One of my favorite Bill Shankly quotes is the one about the piano. You know the one I mean: where he posits that playing football is like a piano - you need nine people to lift it and two who can actually play the thing.
It’s one that speaks directly to the communal nature of the sport. One that notes that every single person’s contribution towards the goal matters. And we know this to be true because outsized individual influence in the sport can be very difficult to come by.
I mean, you’ve got generational talents like Zidane or Messi or Mbappé. People whose legends are etched into history and place them in the rarefied air of being the special type of player who really can elevate an entire team with their presence.
But for the most part, a team is indeed the sum of their parts. And their fortunes rest on the shoulders, with the load being spread more or less rather evenly. It is an effort taken on together.
And that’s a sentiment that Liverpool’s iconic manager clearly believed in, based on his famous quote. Looking at this edition of Liverpool, one would have to believe that Bill Shankly would be rather pleased.
Liverpool will enter 2020 as the odds on favorite to win the title. That’s not hyperbole. It’s true, given that Liverpool are currently in first place. Their advantage over both Leicester City (13 points) and Manchester City (14 points) is daunting. And all of that is before you factor in that Liverpool have a match in hand.
Speaking specifically to Leicester’s chances at catching the Reds, Liverpool’s absolute shellacking of the Foxes on Boxing Day was the reverse fixture. Meaning that Leicester must now win out and hope for other teams to take points from Liverpool, as they lost out on the opportunity to close the gap on their own.
Liverpool are effectively alone at their place at the top. And while we are less bullish on proclaiming that the tile is effectively all sewn up, we are firm: the title is Liverpool’s to lose.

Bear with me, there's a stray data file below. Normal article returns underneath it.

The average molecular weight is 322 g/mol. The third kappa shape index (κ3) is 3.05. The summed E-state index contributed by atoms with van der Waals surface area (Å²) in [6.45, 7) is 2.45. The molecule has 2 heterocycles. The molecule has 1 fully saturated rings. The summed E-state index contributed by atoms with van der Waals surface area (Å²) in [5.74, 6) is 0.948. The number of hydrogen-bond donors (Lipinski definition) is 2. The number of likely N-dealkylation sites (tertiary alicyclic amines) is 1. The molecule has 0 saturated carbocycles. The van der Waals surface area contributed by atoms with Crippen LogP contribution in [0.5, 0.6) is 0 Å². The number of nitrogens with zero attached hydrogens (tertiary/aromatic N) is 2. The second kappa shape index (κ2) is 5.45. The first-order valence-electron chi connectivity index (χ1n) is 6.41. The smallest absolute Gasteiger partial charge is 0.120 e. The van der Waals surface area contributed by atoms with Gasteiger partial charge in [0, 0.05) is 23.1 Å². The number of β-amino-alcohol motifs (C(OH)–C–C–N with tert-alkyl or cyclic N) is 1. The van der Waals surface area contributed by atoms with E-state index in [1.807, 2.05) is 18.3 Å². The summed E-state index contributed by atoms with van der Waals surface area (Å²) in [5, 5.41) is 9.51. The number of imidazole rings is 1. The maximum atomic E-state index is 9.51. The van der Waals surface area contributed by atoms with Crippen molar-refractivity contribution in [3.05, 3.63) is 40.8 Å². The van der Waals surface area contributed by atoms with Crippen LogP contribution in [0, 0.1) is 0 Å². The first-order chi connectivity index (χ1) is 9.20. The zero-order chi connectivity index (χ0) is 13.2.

Getting to this place is incredible, but the way in which they’ve reached the pinnacle of the English game is remarkable. After having a front three that’s garnered the attention of world soccer over the past few years, the returns at the front of the pitch suggest that the load has finally been shared.
This isn’t to suggest that Roberto Firmino, Sadio Mane, and Mohamed Salah have dipped in form. Far from it. But rather that the balance in the squad has been such that they don’t need to play out of this world in order to give the team the chance to win. An obvious thing to look at is to note that a year after both Mané and Salah shared the Premier League Golden Boot (along with Arsenal’s Pierre-Emerick Aubameyang), none of the front three are among the league’s top 5 scorers.
That’s, again, not a knock on them. It’s that their roles have shifted a little and also because the team has goals elsewhere. Still, it’s worth noting that all three are within the top 15 scorers in the league.
Goals have come from across the the team, with Liverpool registering 16 different goal scorers this season. On Boxing Day, against Leicester, one of those goal scorers was a defender, Scouser Trent Alexander-Arnold.
There’s got to be something magical being the hometown kid. And we’ve already written in this space how wonderful Trent specifically seems to be. What was on display on Boxing Day, though, felt like an amalgamation of all the things that make him such a compelling player to watch and a wonderful person to root for. Two assists. One goal. Contributed to a clean sheet. He did it all.
But even with an effort like that, it’s hard not to look across the pitch on a day like that and count multiple people who contributed major work towards the win. There’s Roberto Firmino, who scored two on the day. Virgil Van Dijk and Joe Gomez who turned in an absolute masterclass in the heart of defense. And even The Admiral, whose turn in the center of the park was breathtaking.
Liverpool’s team is more than one person and even more than just one part subdivision within the team. It is an entire unit built for the express purpose of working together. And what it’s down so far is bordering on the impossible.
So, yeah, if Bill Shankly were around I’m certain he’d incredibly proud of what this team has done. More, that the way they’ve done it was together. Shankly Socialist poetry in motion, as it were.